Great post here.
Not too many years ago in Texas, a right wing operative told the mainstream press I was a communist. Even in Texas the accusation (based solely on my mocking of '60s John Birchers in an old news story) was laughed at. Nobody'd seen a communist for a really long time. Around Texas there were more alien abduction reports than sightings of communists or socialists.
Lately, though, Republicans here and around the country are warning that there are socialist aliens among us, dangerous aliens probing our vulnerable parts and threatening to destroy the American way of life. John McCain and Sarah Palin say Barack Obama is one. In McCain and Palin's America, there are now two choices. You can be 1) a fake plumber; 2) a socialist.
What's up with this? Two words. No, three words. Big. Insurance. Lobbyists. There are a lot of insurance lobbyists on McCain's staff. With polls showing most Americans want and need health care reform, the health insurance lobby is desperate. So, they begin their campaign against reform by raising the specter of socialism - accusations that can be delivered by television ads paid for with federal matching fund (public) dollars.
The health insurance industry's dirty secret, that all its profits come from the denial of claims and exclusion of coverage, is a little less secret than it used to be. If millions of dollars can be used now to begin to label reform plans as "socialism," Big Insurance will have a head start in the 2009 Congress.
Of course, the term "socialized medicine" has long been used by the insurance industry and the really stupid doctors who've allowed themselves to become slaves to an industry that forces them to deliver poorer and poorer care. Actually, doctors started it way back in the 1920s, before the insurance industry really got into the health business. Until the 1940s, insurance execs couldn't figure out how to make money in health. They could insure property, because everyone's house didn't burn down. They could sell life insurance and earn a lot from investments they made with premiums before their policyholders died. But health? Everybody gets sick. Everybody dies. Where's the profit in that? (As it turns out, there is a lot of money in denying health care.)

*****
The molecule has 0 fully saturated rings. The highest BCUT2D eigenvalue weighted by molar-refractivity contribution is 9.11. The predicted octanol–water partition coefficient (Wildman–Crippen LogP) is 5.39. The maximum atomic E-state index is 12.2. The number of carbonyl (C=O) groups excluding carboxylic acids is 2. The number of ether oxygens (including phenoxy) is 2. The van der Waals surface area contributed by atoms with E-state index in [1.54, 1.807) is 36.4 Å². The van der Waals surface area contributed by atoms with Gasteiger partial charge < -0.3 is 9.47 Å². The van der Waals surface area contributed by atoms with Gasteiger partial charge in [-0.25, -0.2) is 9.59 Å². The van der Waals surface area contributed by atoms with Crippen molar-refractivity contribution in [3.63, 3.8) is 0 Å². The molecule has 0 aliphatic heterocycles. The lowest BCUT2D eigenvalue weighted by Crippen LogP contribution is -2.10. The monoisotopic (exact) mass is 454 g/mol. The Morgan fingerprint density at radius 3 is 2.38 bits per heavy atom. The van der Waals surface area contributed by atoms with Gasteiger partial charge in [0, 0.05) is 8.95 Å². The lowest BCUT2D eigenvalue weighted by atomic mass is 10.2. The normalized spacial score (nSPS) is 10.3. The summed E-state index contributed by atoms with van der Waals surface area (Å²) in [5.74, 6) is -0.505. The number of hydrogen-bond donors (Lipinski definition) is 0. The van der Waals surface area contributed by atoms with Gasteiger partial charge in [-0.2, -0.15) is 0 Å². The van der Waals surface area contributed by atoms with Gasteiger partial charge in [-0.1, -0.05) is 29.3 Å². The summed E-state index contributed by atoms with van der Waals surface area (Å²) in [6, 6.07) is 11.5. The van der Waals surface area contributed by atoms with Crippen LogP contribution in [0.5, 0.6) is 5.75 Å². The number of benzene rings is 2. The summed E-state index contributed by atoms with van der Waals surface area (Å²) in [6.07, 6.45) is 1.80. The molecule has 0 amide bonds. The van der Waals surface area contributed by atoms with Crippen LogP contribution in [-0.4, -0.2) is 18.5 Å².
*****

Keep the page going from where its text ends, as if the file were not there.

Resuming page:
When, in the early 20th Century, medical knowledge and training led to a wide disparity between rich and poor in health care, many reformers began advocating for some sort of solution. But these were the years of the Red scares. Industry barons labeled all solutions communist or socialist. Better dead than Red.
It's even cooler that McCain and Palin can get the socialism meme out there without really having to talk about health care, which might raise suspicions. Instead, they base the accusation on Obama's rather bland description of the decades-old American progressive tax system. Obama used the phrase "spread the wealth" when he answered Joe-Who's-Really-Sam-The-Plumber-Who's-Not-A-Plumber.
McCain spits out the words "spread the wealth" with the same derision he used to mock women's health in the last debate. McCain uses scare quotes a lot.
Fear of socialism is suddenly making a comeback. . . .